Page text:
Published 27th March 2020 | Latest News

Intellectual Property Protection: Why, Where, When & How

If you’re in the process of designing or developing a new product or technology, you will at some point need to consider how you will protect your invention.


Many people immediately think of ‘patent’ protection as the default form of intellectual property protection, but patents are not always the most appropriate or cost effective option.

What types of intellectual property protection exist and what are they used for?

1. Patents

The most powerful form of protection for companies involved in inventing, designing and developing new products or technologies is patent protection. Patents can protect the technical concept behind a product or technology.

In legal terms, a patent grants a monopoly to an entity (which may be an individual or a company), which allows them to stop others from using their inventions for a limited period of time.

The patent document shows how the invention works in the form of a description and drawings as well as defining the scope of the monopoly granted in the form of the claims.

Once granted, it gives the owner the right to take legal action against another person or business that infringes on the claims of the patent, for example by selling or importing the invention without express permission.

For an invention to be patentable it must fulfil the following essential conditions:

  • Be novel i.e. a new and original idea
  • Be inventive i.e. not be an obvious development of something that already exists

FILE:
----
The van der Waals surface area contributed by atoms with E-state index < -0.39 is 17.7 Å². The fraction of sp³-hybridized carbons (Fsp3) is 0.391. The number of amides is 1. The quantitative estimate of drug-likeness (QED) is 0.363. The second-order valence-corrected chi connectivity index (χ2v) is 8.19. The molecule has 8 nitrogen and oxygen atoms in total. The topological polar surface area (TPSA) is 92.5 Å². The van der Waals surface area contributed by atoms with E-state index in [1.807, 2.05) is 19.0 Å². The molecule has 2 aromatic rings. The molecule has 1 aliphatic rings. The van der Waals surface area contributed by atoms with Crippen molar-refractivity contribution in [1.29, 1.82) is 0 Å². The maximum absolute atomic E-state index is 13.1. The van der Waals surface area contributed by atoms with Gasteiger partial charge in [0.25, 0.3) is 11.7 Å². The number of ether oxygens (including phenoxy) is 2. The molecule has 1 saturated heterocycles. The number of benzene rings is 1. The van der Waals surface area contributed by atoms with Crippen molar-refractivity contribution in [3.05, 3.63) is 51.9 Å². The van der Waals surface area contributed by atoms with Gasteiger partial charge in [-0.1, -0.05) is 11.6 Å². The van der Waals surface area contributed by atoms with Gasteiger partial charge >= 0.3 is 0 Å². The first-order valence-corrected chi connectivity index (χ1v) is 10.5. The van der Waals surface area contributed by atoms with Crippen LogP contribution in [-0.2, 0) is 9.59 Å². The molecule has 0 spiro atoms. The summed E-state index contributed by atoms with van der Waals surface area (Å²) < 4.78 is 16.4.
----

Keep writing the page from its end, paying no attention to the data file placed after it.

Because of the very intricate details of technology or product designs, patent applications must be precise and accurate, giving enough details to allow someone else to recreate the invention.

The “novelty” condition in a patent application covers any information, which may have been made available to the public anywhere at any time prior to the effective filing date of the patent.

So it is critical that no information about the invention is publicly disclosed in any form (e.g. written or spoken) before the patent application is filed.

2. Design registration

Design registration provides registered protection for how a product looks or appears. Unlike patents, registered designs do not cover technical concepts or ideas.

Registered designs protect the appearance of all or part of a 50-weird-and-awesome-inventions-from-the-consumer-golden-age2D or 3D product’s design features including:

  • Lines
  • Contours
  • Colours
  • Shape
  • Texture
  • Materials